Now it appears that the World Economic Forum is open to moving the annual Davos gathering to an earlier date, possibly in mid-January, to ease the way for Chinese leaders to attend.
Sarkozy trails in the polls and US Republicans’ search for a candidate continues
France’s Presidential campaign has begun ahead of the first round of voting in April, and Socialist challenger Francois Hollande is leading opinion polls. Paris bureau chief Hugh Carnegy and Europe editor Ben Hall join Shawn Donnan to discuss whether Nicolas Sarkozy could be facing defeat. Across the Atlantic, as Barack Obama set out his stall in the State of the Union address this week, the Republican party’s search for a candidate to oppose him in November grew ever more acrimonious and colourful. Chief US commentator Ed Luce and Washington bureau chief Richard McGregor join the show to discuss the campaign.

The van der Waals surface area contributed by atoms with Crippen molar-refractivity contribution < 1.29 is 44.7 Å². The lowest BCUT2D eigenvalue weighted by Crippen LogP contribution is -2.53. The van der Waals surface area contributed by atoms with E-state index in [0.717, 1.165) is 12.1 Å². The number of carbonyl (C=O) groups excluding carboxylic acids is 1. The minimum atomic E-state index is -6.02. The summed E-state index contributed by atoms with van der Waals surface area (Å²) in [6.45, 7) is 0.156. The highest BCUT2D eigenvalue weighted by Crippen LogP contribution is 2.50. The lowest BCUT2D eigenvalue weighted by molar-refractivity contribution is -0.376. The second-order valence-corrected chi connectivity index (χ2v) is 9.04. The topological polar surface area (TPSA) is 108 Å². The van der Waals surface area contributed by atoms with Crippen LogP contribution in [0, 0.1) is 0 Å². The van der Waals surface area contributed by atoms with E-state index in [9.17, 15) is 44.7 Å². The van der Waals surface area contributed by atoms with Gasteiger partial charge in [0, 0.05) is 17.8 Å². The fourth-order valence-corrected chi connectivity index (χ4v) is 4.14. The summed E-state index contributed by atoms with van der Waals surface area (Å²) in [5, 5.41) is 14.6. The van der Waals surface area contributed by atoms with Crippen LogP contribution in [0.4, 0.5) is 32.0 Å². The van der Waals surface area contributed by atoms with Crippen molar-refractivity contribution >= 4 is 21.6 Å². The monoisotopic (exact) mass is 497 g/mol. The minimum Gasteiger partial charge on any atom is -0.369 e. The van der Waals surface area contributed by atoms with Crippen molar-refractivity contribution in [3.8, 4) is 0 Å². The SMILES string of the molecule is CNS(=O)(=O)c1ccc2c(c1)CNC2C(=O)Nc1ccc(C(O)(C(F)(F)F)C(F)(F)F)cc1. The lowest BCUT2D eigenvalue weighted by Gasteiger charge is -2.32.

By Esther Bintliff and Claire Jones in London, with contributions from FT editors and writers in Davos. All times GMT.
18.49 That’s it for today’s live blog.
The eurozone crisis and income inequality remained the key issues on day 2.
What’s in store for delegates this evening?
For those that still have the stamina to tackle the big issues, there’s a panel on what will emerge as the new European identity in the 21stcentury, and another discussion with no fewer than eight Nobel laureates on the state of the world.
For those looking for a little light relief, Paulo Coelho talks on the art of storytelling.
Join us tomorrow from 07.30 for day 3 of Davos.
18.45 The FT’s banking editor Patrick Jenkins spoke to Jamie Dimon, the straight-talking chief executive of JPMorgan, this afternoon. Mr Dimon revealed that the US bank had considered pulling its operations in the eurozone’s more troubled member states. Here are a selection of the best quotes. Read more
By Gillian Tett
When the World Economic Forum published its annual risk assessment report earlier this month, it featured a fascinating detail: for the first time ever, the issue of “income disparity” featured on the list of risks that WEF members expected to see this year.